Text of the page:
down, up to right? Consider water,
its currents, its logic and needs.
Consider truth. This is how I think.

Listen to a reading of the poem by the poet:

You can find more poetry by Robert Okaji on this site or on his blog HERE . A collection of Robert’s poetry is available in his chapbook “If Your Matter Could Reform” which was published as part of the the National Poetry Month series by Dink Press 


The contract is only valid
when everyone believes
in the same magic.

…..“With whom is the Courtesan’s contract made?”

She whose business is:
the manipulation of all parties
(including herself)
to her own best advantage.
Christlike she is
hero + victim of her own story.

……“The party of the second part is the Blacksmith.”

He whose hands are rough,
hard and dark as the hammer
he brings against the red point
of the witnessing nail.

The contract is only valid
when everyone believes
in the same magic.


A mantra to keep her head
above water : old words
– the end justifies the means
– one must hold power to create it
– an unalienable right to the pursuit of happiness
she reasons along the switch-back,
forked path,
the yellow wood;
…..worn thin by fine-shod feet of
……………..the prime minister
……………..the snake in the garden.
Things fall apart.

The contract is only valid
when everyone believes
in the same magic.


Forged of finer stuff
her slender circle glints around
the blacksmith’s rough hands
hard and dark as the hammer he rings
against the truth of the nail.
Iron wedges open wood’s yellow grain.
The courtesan’s ring corrupts his grip.
Yet, the nail is driven –
…..her gaze darts away from
… eyes || death’s mirror
He sees.

He sees.
He believes.

The courtesan’s ring corrupts his grip
…………………………………corrupts the nail
…………………………………denies the magic
…………………………………of open eyes:

it’s all for sale.


To hear a reading of this poem, click on the player below:

To read more poems by this poet, click HERE.

Standing power figure (nkisi nkondi)

Topografia nord / 1: di Luka Stojnic

La manica di questa giacca è lunga. Il braccio si protrae verso un ramo di ciliegio come per indicare un fiore rosa. Consumata ai polsi, la stoffa, scura, svela le due lancette di una delle quattro. Quante volte ti sei accorto delle quattro? L’attenzione per un fiore rosa alle ore quattro. Petali fibrillano nella brezza dell’aria: un soffio che nulla vuol cambiare. Il rimedio per una manica troppo lunga.

Topography North/ 1

The sleeve of this jacket is long. The arm extends towards a cherry branch as if to indicate a pink flower. Consumed at the cuffs, the fabric, dark, reveals the two hands of the one of the four. How many times have you noticed the four? Attention to a pink flower at four o’clock. Petals quiver in the breeze: a sigh that would nothing change. The antidote for a sleeve that’s too long.

If you would like to read more of Luka’s poetry on this blog, click HERE.

Red String of Fate: by Brad Frederiksen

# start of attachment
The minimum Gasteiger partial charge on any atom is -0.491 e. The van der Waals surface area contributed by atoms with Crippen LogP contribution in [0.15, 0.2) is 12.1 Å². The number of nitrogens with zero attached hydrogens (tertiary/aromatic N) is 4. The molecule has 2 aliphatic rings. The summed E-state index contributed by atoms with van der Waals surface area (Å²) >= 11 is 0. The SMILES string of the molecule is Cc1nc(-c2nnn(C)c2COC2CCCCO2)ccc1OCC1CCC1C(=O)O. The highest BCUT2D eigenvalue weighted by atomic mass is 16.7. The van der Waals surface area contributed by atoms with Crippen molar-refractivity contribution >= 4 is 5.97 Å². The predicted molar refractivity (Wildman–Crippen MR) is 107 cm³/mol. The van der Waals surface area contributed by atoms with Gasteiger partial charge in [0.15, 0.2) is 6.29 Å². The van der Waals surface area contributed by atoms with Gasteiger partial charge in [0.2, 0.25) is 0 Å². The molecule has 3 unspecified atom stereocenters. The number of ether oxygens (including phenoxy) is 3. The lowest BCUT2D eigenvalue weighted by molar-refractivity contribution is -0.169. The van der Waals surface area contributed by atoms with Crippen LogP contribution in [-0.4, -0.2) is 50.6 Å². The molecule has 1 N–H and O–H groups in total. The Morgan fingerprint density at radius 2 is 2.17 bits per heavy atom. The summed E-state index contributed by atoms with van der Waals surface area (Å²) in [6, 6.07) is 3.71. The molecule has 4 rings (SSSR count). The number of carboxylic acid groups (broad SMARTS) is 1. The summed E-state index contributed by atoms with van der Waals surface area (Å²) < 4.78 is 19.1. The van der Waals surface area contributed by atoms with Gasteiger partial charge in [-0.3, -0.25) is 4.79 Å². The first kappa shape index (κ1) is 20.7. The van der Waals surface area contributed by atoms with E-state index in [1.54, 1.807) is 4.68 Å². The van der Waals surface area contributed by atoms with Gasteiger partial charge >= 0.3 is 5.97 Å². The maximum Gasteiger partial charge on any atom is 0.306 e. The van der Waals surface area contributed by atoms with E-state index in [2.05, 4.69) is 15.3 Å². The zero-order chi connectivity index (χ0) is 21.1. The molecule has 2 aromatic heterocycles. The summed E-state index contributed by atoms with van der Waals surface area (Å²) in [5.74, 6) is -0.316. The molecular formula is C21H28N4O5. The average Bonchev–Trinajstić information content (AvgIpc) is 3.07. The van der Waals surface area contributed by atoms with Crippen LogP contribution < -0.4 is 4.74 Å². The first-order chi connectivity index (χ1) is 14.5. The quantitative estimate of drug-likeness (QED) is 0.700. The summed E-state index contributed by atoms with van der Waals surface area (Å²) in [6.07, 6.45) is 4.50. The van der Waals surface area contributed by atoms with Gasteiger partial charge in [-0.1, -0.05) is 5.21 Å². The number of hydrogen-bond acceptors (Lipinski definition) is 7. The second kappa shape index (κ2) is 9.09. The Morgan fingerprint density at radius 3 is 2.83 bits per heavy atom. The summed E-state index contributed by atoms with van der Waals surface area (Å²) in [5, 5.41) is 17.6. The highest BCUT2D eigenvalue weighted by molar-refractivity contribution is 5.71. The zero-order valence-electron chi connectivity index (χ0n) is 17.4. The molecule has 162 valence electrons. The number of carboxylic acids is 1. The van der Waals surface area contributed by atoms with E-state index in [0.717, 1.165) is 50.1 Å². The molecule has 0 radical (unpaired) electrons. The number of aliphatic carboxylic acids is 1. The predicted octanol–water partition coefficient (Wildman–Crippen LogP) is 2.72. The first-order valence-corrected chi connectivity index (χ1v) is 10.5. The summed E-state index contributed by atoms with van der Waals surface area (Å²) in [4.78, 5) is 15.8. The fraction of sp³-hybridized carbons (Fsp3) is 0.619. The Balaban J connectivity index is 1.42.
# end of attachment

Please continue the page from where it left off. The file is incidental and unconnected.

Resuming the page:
When heat huddles by white-hot horizons
and puddles black bitumen blue,
you don’t stop for water poured into a cup
to become cup before it is in you.

When white-hot horizons burn into the wind-
screen and ghost the glass over with ghost-skies,
you’re up to your nose in the end of a road
you’ve been driving so long you’ve gone cross-eyed.

When a breeze cold as glass can be cold in the heat,
and puddles of blue on black bitumen meet,
and plenty of dry leaves and dust are about,
and your eyes are on straight, and the ghosties are out,

the invisible Red String of Fate will rise up
like water still spinning is not yet the cup.

This work by Brad Frederiksen is licensed under a Creative Commons Attribution-Share Alike 2.5 Australia License.

to find more work by Brad Frederiksen on this blog, click HERE.

To read more work and see more photographs by Brad Frederiksen, click HERE.

MATERNITA’: di Giacomo Gusmeroli

scroll down for English

Dunque, come scrivevo, questo infinito sgomento – non
della morte, affatto- le grandi ali dei suoni.
Giovanni, si era arrampicato
su una roccia strappando un ramoscello pieno di belle bacche.
Le ha date alla Gemma. Oh! – disse- Io stavo a guardare tutto.
Ancora una volta mi metto a immaginare quel fatto
ma di quanti anni prima? dopo quanti anni?…



Io le sentivo allora dalla spaccatura, intanto di soppiatto
le loro garze inzuppate e gli stracci
buttati nel catino, su cui sfolgorava lucentissima la luce
…..del sole
dal vetro della finestrella; – e mi sentivo così solo e sopraffatto
come se in quel momento mi fosse stato dato a sorte
il miracolo stupefacente della vita. Avevo anche
che la balia uscisse all’improvviso e mi trovasse dietro
… spaccatura
a sbirciare quell’evento a me proibito – soprattutto
scoprisse che avevo sentito le loro parole, scoprisse
la mia bravata maldestra.


Dopo l’ultimo parto era smagrita;
le palpebre sempre inarcate; i seni
avevano perso la forma – lei lo vedeva e lo nascondeva
…..e era smarrita, silenziosa,
quasi per conto suo.
…..A volte, invece, si sedeva
immutabile, per attimi e attimi,
nella stessa posa, e assorta,
nel piccolo sgabello di betulla; si passava le mani
con un pezzo di sapone sbeccato – io lo intuivo
dall’odore entrando in stanza sua –
e mi piaceva, perché il sapone era sempre destinato
al giorno della festa e della domenica; – e ancora, adoperava
varie erbe officinali, raccolte di fretta la sera al scendere del sole,
erbe che rinfrescavano la pelle e davano alla faccia un carnato
lucido e pallido. Un giorno
mi guardò che la guardavo nello specchietto
forse aveva sentito la mia presenza alle spalle,
e sobbalzò tutta: fece una mossa
come se fosse scesa di colpo da un salto.
“ Così, hai notato anche tu che sono sciupata?”

e all’istante ridivenne lieta, consolata, bella
come un tempo, prima del suo mutamento
e prima dei grandi mutamenti incontrollabili del tempo.

“Una camminata fatto in quei
giorni che il freddo accorcia la pioggia… io